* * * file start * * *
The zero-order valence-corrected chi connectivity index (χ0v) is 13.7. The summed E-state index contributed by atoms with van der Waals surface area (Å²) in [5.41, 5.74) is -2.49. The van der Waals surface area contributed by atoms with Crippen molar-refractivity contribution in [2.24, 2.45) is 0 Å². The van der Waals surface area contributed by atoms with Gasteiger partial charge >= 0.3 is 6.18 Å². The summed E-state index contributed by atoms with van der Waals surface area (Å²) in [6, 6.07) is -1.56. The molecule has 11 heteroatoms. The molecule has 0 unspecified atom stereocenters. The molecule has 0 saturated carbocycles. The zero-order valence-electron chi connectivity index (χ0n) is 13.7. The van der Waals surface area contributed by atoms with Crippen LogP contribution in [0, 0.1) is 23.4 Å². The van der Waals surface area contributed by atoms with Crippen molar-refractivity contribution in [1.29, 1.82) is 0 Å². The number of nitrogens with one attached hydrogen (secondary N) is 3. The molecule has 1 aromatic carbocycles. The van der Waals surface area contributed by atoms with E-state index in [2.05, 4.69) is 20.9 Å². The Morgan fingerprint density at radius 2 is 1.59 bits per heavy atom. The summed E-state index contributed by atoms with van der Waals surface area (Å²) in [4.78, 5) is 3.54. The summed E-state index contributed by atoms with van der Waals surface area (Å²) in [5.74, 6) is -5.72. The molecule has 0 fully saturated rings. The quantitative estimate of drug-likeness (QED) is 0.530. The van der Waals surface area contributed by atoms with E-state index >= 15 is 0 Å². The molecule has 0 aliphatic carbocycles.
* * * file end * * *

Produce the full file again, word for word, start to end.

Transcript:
The zero-order valence-corrected chi connectivity index (χ0v) is 13.7. The summed E-state index contributed by atoms with van der Waals surface area (Å²) in [5.41, 5.74) is -2.49. The van der Waals surface area contributed by atoms with Crippen molar-refractivity contribution in [2.24, 2.45) is 0 Å². The van der Waals surface area contributed by atoms with Gasteiger partial charge >= 0.3 is 6.18 Å². The summed E-state index contributed by atoms with van der Waals surface area (Å²) in [6, 6.07) is -1.56. The molecule has 11 heteroatoms. The molecule has 0 unspecified atom stereocenters. The molecule has 0 saturated carbocycles. The zero-order valence-electron chi connectivity index (χ0n) is 13.7. The van der Waals surface area contributed by atoms with Crippen LogP contribution in [0, 0.1) is 23.4 Å². The van der Waals surface area contributed by atoms with Crippen molar-refractivity contribution in [1.29, 1.82) is 0 Å². The number of nitrogens with one attached hydrogen (secondary N) is 3. The molecule has 1 aromatic carbocycles. The van der Waals surface area contributed by atoms with E-state index in [2.05, 4.69) is 20.9 Å². The Morgan fingerprint density at radius 2 is 1.59 bits per heavy atom. The summed E-state index contributed by atoms with van der Waals surface area (Å²) in [4.78, 5) is 3.54. The summed E-state index contributed by atoms with van der Waals surface area (Å²) in [5.74, 6) is -5.72. The molecule has 0 fully saturated rings. The quantitative estimate of drug-likeness (QED) is 0.530. The van der Waals surface area contributed by atoms with E-state index >= 15 is 0 Å². The molecule has 0 aliphatic carbocycles.